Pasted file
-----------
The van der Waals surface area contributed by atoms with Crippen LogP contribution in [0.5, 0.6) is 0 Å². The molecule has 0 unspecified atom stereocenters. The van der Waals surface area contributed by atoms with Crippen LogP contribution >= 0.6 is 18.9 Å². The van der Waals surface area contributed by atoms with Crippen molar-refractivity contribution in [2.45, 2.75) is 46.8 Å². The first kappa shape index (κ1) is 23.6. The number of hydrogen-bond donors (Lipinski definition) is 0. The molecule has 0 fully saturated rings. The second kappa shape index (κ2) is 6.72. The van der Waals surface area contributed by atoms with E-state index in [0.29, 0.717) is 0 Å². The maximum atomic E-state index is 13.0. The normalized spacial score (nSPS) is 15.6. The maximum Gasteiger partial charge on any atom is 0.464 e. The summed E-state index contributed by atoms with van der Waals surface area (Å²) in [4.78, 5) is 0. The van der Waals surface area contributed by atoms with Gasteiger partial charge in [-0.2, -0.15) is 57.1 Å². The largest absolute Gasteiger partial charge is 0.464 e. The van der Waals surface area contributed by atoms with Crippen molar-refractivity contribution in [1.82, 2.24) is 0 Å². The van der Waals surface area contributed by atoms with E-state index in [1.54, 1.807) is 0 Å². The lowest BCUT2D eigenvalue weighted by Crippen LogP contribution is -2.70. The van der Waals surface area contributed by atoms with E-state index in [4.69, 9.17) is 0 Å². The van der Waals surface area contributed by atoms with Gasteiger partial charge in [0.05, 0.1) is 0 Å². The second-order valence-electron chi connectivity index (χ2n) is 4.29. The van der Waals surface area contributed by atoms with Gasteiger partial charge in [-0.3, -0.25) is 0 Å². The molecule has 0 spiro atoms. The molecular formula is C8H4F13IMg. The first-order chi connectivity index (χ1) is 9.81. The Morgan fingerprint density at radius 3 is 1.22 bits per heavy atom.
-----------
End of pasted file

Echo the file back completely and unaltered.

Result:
The van der Waals surface area contributed by atoms with Crippen LogP contribution in [0.5, 0.6) is 0 Å². The molecule has 0 unspecified atom stereocenters. The van der Waals surface area contributed by atoms with Crippen LogP contribution >= 0.6 is 18.9 Å². The van der Waals surface area contributed by atoms with Crippen molar-refractivity contribution in [2.45, 2.75) is 46.8 Å². The first kappa shape index (κ1) is 23.6. The number of hydrogen-bond donors (Lipinski definition) is 0. The molecule has 0 fully saturated rings. The second kappa shape index (κ2) is 6.72. The van der Waals surface area contributed by atoms with E-state index in [0.29, 0.717) is 0 Å². The maximum atomic E-state index is 13.0. The normalized spacial score (nSPS) is 15.6. The maximum Gasteiger partial charge on any atom is 0.464 e. The summed E-state index contributed by atoms with van der Waals surface area (Å²) in [4.78, 5) is 0. The van der Waals surface area contributed by atoms with Gasteiger partial charge in [-0.2, -0.15) is 57.1 Å². The largest absolute Gasteiger partial charge is 0.464 e. The van der Waals surface area contributed by atoms with Crippen molar-refractivity contribution in [1.82, 2.24) is 0 Å². The van der Waals surface area contributed by atoms with E-state index in [1.54, 1.807) is 0 Å². The lowest BCUT2D eigenvalue weighted by Crippen LogP contribution is -2.70. The van der Waals surface area contributed by atoms with E-state index in [4.69, 9.17) is 0 Å². The van der Waals surface area contributed by atoms with Gasteiger partial charge in [0.05, 0.1) is 0 Å². The second-order valence-electron chi connectivity index (χ2n) is 4.29. The van der Waals surface area contributed by atoms with Gasteiger partial charge in [-0.3, -0.25) is 0 Å². The molecule has 0 spiro atoms. The molecular formula is C8H4F13IMg. The first-order chi connectivity index (χ1) is 9.81. The Morgan fingerprint density at radius 3 is 1.22 bits per heavy atom.